“Max Trescott has done it again…This book is an absolute must-have for your flying library” says Rod Machado.
Don’t get stuck in the clouds wondering which button to push!
New! Get the one book that tells pilots what they need to know to safely fly using a modern GPS receiver and autopilot. Most books treat GPS as a subtopic and don’t tell everything you need to know about using GPS. Max Trescott’s GPS and WAAS Instrument Flying Handbook recognizes that GPS is at the center of modern cockpits and not just add-on equipment. Designed for both VFR and IFR pilots, this book tells you what you need to know to safely operate modern GPS systems including detailed, step-by-step instructions for the Bendix/King KLN 94, Garmin GNS 430, 430W, 480, 530, 530W and G900X, G1000 and Perspective glass cockpits.
Modern technology is rapidly changing the avionics used in new Beechcraft, Cessna, Cirrus, Diamond, Mooney, Pilatus, Piper, TBM and other General Aviation aircraft. However the complexity of GA cockpits has increased to the point where pilots now need separate GPS and autopilot training. Operating the equipment is not intuitive and safety dictates that pilots understand how to get the most out of a modern GPS receiver.
Max Trescott’s latest book takes the reader through the details of how GPS and WAAS, the Wide Area Augmentation System, operate. Then he gives detailed instructions for operating the most popular panel mounted GPS. He explores common misperceptions such as the myth of “activating the approach” and why you never need to do it. He also explains the new WAAS minimums: LPV, LNAV/VNAV, LNAV, LNAV+V, and LP and why checking RAIM no longer matters with a WAAS-capable GPS receiver.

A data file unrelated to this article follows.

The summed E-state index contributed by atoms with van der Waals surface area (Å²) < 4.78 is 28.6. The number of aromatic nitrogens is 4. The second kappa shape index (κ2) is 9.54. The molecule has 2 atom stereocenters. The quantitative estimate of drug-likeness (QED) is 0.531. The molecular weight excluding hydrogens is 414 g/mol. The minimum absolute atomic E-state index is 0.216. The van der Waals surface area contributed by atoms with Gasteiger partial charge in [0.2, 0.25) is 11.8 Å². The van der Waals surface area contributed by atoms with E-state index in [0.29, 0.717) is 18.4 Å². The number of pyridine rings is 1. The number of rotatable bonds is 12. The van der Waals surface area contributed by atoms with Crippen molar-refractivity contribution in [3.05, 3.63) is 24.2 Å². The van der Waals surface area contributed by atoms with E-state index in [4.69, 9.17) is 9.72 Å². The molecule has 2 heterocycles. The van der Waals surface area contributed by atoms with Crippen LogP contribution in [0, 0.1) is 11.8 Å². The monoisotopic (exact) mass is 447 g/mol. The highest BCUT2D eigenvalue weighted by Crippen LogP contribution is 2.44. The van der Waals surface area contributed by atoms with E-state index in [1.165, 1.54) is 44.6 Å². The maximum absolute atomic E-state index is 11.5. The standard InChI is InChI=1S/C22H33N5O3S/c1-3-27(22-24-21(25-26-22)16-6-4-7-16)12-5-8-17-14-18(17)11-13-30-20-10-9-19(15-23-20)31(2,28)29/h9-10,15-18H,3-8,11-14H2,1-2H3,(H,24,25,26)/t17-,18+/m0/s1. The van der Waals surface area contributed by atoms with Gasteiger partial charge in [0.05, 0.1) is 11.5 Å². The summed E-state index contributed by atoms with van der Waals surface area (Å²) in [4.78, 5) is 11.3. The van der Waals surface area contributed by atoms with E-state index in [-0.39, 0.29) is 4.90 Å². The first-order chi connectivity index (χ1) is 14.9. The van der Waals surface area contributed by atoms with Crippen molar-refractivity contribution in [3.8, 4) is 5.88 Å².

Experienced pilots may be surprised to learn why you should always load an approach with an IAF—even when receiving vectors to final. They’ll also learn why what they used to do with the SUSP key will now get them in trouble when loading an instrument approach.
Throughout the book, NTSB reports and NASA Aviation Safety Reporting System pilot reports are used to illustrate pitfalls in using—and misusing—GPS equipment. Dozens of practical GPS and IFR tips, gleaned from the industry’s most experienced flight instructors are clearly displayed in the margins. Serious pilots who want to understand all of the intricacies of using their GPS and autopilot while avoiding common “gotchas” will want a copy of Max Trescott’s GPS and WAAS Instrument Flying Handbook.
Learn What All Pilots Should Know
• The big differences between the Direct-to key and using a flight plan.
• Getting started entering flight plans.
Learn the Right Way to Load Approaches including:
• The myth of needing to “activate the approach”.
• Why you’ll never want to load an approach with an IAF—even when receiving vectors to final.
• When to Load versus to Activate an instrument approach.
• Why pushing the SUSP key gets you in trouble when loading an instrument approach.
Learn About Flying Instrument Approaches
• How to fly ALL instrument approach types.
• Why checking RAIM alone isn’t sufficient with a WAAS-capable GPS receiver.
• How to use your autopilot along every step of the approach.
• Why your autopilot may fail to couple to an ILS glide slope.
• Why some missed approaches begin before a GPS counts down to zero.
Learn About WAAS and other New Capabilities
• Details on new minimums: LPV, LNAV/VNAV, LNAV, LNAV+V, and LP.
• How to tell if a GPS is certified to use new WAAS-based approaches.
• Different regulations that apply to WAAS-based GPS receivers.
• Loading airways and flying GPS-based T- and Q-route airways.
Endorsed by Rod Machado.
"Max Trescott has done it again with the publication of Max Trescott’s WAAS and GPS Flying Handbook. This book is an absolute must-have for your flying library if you’re an instrument rated pilot or are working on your instrument rating. It’s a comprehensive, no-nonsense guide to understanding and flying GPS approaches. Max takes you from the basics to the advanced aspects of WAAS based GPS approaches and covers the nitty-gritty details that are oh-so necessary to safely use today’s sophisticated GPS equipment.”
—Rod Machado, Flight Instructor, Author and National Aviation Safety Counselor